Crossing to Delaware: Factors in Determining a Trust Jurisdiction

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Delaware punches well above its weight in helping advisors protect client family assets.


For more than one hundred years, the state has actively supported trusts and it continues to lead the country in estate planning innovations. Delaware is now home to nine state non-deposit trust companies and 24 state limited purpose trust companies.
 
Tax considerations, asset protection and confidentiality are three prominent considerations for high net worth families in selecting a trust jurisdiction. Delaware does not impose income or capital gains taxes on trusts administered in the state1. At the same time, asset protection is arguably stronger in Delaware than in any other trust jurisdiction. Legislation that emphasizes the importance of a trust’s intent is balanced with measures to protect the privacy of family members involved2.
 
Also important is the jurisdiction’s breadth and depth of fiduciary expertise. Created in 1792, the Delaware Chancery Court is a court of equity rather than a court of law, meaning that it fashions a remedy in those circumstances where a monetary ruling is not sufficient.
 
These advantages are generally known to many families, and certainly to their attorneys and other advisors. Less understood but also of significant interest to families establishing trusts today is the jurisdiction’s encouragement of flexibility in trust administration. Here, Delaware has advantages that significantly distinguish the state from other U.S. locations. These include:
 

  • A full range of investment options. The state’s Prudent Investor Rule, adopted in 1986, allows trustees to acquire just about every kind of investment. The trust’s investment performance is judged based upon the performance of the entire portfolio, rather than on an asset-by-asset basis. Delaware trusts can be used to hold hedge funds and more speculative investments, enhancing potential growth for future generations.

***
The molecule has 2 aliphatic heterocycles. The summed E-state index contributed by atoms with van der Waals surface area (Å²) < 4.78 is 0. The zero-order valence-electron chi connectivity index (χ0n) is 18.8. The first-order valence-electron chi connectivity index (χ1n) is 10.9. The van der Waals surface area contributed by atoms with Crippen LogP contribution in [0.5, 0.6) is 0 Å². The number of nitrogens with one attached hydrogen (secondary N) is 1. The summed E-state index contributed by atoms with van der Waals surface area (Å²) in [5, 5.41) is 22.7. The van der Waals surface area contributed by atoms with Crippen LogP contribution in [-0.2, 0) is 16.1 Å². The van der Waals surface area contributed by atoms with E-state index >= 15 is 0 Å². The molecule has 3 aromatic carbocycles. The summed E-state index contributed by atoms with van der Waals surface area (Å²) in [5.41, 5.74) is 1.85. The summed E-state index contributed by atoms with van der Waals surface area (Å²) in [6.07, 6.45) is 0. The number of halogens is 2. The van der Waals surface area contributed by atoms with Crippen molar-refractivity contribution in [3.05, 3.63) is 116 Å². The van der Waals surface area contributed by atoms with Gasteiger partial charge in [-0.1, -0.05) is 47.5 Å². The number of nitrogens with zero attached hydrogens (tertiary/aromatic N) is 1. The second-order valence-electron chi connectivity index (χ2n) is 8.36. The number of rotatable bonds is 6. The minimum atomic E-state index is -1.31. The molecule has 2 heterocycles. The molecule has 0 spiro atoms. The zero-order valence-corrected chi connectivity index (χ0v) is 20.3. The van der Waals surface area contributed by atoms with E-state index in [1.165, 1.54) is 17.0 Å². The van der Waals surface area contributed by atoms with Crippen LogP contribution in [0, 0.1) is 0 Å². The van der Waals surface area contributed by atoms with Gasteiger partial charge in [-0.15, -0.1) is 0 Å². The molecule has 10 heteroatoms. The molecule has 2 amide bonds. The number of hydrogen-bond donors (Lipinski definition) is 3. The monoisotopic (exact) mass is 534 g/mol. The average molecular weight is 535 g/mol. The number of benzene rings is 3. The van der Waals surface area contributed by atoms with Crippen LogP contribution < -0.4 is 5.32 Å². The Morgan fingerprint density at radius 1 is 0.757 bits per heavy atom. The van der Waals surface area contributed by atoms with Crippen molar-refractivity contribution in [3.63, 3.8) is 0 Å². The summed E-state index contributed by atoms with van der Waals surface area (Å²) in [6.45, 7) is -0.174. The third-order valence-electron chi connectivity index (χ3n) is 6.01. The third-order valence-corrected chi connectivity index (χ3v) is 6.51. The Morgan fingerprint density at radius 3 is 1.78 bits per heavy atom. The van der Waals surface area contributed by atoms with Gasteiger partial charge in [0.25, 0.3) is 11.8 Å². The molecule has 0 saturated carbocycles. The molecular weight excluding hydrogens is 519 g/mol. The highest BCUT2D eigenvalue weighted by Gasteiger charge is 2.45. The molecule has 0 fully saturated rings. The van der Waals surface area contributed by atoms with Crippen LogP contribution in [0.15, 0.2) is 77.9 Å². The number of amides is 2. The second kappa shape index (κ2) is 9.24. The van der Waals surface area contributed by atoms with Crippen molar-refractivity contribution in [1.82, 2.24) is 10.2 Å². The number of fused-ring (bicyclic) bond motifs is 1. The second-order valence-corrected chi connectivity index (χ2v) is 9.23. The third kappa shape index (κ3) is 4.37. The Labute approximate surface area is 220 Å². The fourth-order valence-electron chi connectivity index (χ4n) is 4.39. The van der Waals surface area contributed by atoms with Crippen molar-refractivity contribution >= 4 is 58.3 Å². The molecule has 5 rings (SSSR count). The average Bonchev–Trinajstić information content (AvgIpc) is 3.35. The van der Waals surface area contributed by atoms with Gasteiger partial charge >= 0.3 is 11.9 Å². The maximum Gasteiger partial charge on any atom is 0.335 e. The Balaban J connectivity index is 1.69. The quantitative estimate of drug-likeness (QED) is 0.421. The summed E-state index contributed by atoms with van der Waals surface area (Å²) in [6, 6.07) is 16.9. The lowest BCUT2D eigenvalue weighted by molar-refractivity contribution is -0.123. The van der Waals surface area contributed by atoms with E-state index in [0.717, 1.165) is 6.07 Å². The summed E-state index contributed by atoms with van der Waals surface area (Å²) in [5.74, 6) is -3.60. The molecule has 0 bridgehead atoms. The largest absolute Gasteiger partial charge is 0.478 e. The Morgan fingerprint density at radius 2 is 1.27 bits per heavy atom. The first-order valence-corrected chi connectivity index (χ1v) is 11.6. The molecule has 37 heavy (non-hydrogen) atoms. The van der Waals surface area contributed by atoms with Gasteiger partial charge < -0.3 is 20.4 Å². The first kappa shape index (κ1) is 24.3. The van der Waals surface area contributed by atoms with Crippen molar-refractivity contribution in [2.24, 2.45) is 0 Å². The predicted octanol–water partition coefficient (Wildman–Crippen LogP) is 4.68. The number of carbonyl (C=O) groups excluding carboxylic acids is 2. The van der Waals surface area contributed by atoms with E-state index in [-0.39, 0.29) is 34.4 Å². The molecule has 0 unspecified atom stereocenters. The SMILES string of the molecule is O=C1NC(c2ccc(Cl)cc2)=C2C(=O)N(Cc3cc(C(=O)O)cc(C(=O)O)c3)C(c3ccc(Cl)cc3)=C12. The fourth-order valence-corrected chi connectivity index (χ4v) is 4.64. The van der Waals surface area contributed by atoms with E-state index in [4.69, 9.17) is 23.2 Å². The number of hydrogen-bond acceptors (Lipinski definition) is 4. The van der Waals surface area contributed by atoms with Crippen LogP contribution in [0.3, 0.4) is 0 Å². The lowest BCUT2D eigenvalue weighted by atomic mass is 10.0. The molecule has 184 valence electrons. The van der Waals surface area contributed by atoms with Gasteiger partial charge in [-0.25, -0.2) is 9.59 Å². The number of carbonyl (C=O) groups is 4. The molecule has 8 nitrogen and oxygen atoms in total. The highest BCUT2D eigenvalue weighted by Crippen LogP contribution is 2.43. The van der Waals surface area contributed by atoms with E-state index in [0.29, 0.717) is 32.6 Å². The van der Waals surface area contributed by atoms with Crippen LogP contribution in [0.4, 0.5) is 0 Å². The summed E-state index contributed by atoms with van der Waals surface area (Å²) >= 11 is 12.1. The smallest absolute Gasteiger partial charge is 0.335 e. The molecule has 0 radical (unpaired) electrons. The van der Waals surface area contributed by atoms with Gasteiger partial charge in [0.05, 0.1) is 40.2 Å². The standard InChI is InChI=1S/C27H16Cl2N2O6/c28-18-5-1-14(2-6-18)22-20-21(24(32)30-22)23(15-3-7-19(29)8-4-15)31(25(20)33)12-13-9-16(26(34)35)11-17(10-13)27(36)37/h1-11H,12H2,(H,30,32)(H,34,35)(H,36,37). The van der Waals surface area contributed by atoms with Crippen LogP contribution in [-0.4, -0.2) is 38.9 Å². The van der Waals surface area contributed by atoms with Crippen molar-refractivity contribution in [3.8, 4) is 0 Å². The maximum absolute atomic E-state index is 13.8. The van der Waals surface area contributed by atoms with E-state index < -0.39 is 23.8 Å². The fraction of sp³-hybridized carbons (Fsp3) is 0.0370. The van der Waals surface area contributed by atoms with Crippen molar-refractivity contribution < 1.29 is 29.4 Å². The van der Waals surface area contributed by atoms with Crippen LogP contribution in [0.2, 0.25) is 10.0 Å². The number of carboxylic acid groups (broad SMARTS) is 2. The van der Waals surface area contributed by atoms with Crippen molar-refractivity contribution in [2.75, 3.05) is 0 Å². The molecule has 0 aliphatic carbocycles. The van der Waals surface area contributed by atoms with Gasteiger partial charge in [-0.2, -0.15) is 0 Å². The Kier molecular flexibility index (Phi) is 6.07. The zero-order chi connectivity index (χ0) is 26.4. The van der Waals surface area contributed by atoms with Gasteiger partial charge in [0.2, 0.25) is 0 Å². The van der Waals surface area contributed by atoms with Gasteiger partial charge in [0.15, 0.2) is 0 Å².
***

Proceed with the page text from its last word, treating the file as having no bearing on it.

• Self-settled asset protections. In 1997, Delaware enacted a self-settled asset protection trust law. The Qualified Dispositions in Trust Act provides asset protection for certain self-settled trusts that meet specific requirements, permitting a settlor to transfer his or her own assets through a qualified disposition to an irrevocable trust, while retaining certain beneficial interests in the trust, but protecting those assets from claims of the settlor’s future creditors.
  • Perpetual trusts. Delaware has allowed certain types of trusts to exist in perpetuity since 1995.
  • Delaware Incomplete Non-Grantor Trusts. These allow a non-grantor asset protection trust to grow free of state income tax and be subject to federal gift tax only when distributions are made to individuals other than the grantor. Unfortunately for New York residents, this technique is no longer tax-efficient. A New York state throwback rule has made untaxed income distributed to New York resident beneficiaries taxable over several years.

 
Perhaps the most important of Delaware’s trust benefits is the ability to bifurcate a trustee’s traditional duties to two or more persons. Delaware law allows a trust’s investments to be directed by an investment advisor, and the distribution decisions to be directed by a distribution advisor, provided that both are acting in a fiduciary manner.